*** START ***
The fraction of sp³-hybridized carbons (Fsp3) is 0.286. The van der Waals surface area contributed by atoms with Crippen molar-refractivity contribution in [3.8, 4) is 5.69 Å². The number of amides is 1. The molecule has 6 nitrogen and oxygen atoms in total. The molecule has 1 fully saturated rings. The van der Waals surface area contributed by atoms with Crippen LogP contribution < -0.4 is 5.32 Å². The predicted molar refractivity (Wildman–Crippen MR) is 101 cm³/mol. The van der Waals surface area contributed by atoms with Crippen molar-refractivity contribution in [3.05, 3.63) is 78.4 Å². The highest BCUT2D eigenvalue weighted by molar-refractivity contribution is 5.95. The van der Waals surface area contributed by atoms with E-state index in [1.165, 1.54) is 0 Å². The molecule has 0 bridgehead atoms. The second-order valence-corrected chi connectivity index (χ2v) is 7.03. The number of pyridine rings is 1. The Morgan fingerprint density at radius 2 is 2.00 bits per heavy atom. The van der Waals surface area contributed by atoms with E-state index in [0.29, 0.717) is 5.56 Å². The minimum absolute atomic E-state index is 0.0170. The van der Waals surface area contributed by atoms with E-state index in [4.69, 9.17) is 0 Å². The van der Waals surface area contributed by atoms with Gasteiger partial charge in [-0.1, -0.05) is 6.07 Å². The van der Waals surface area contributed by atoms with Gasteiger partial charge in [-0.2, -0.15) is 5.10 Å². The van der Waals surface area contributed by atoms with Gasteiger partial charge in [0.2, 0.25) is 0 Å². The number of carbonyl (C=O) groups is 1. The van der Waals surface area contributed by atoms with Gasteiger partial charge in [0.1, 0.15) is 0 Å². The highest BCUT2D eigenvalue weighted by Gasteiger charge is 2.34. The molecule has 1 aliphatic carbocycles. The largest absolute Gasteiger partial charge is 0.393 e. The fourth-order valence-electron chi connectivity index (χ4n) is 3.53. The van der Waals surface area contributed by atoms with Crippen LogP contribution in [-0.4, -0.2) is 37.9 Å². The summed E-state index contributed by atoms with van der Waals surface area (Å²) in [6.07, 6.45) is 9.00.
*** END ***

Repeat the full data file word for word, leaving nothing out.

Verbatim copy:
The fraction of sp³-hybridized carbons (Fsp3) is 0.286. The van der Waals surface area contributed by atoms with Crippen molar-refractivity contribution in [3.8, 4) is 5.69 Å². The number of amides is 1. The molecule has 6 nitrogen and oxygen atoms in total. The molecule has 1 fully saturated rings. The van der Waals surface area contributed by atoms with Crippen LogP contribution < -0.4 is 5.32 Å². The predicted molar refractivity (Wildman–Crippen MR) is 101 cm³/mol. The van der Waals surface area contributed by atoms with Crippen molar-refractivity contribution in [3.05, 3.63) is 78.4 Å². The highest BCUT2D eigenvalue weighted by molar-refractivity contribution is 5.95. The van der Waals surface area contributed by atoms with E-state index in [1.165, 1.54) is 0 Å². The molecule has 0 bridgehead atoms. The second-order valence-corrected chi connectivity index (χ2v) is 7.03. The number of pyridine rings is 1. The Morgan fingerprint density at radius 2 is 2.00 bits per heavy atom. The van der Waals surface area contributed by atoms with E-state index in [0.29, 0.717) is 5.56 Å². The minimum absolute atomic E-state index is 0.0170. The van der Waals surface area contributed by atoms with E-state index in [4.69, 9.17) is 0 Å². The van der Waals surface area contributed by atoms with Gasteiger partial charge in [-0.1, -0.05) is 6.07 Å². The van der Waals surface area contributed by atoms with Gasteiger partial charge in [-0.2, -0.15) is 5.10 Å². The van der Waals surface area contributed by atoms with Gasteiger partial charge in [0.2, 0.25) is 0 Å². The number of carbonyl (C=O) groups is 1. The van der Waals surface area contributed by atoms with Gasteiger partial charge in [0.1, 0.15) is 0 Å². The highest BCUT2D eigenvalue weighted by Gasteiger charge is 2.34. The molecule has 1 aliphatic carbocycles. The largest absolute Gasteiger partial charge is 0.393 e. The fourth-order valence-electron chi connectivity index (χ4n) is 3.53. The van der Waals surface area contributed by atoms with Crippen LogP contribution in [-0.4, -0.2) is 37.9 Å². The summed E-state index contributed by atoms with van der Waals surface area (Å²) in [6.07, 6.45) is 9.00.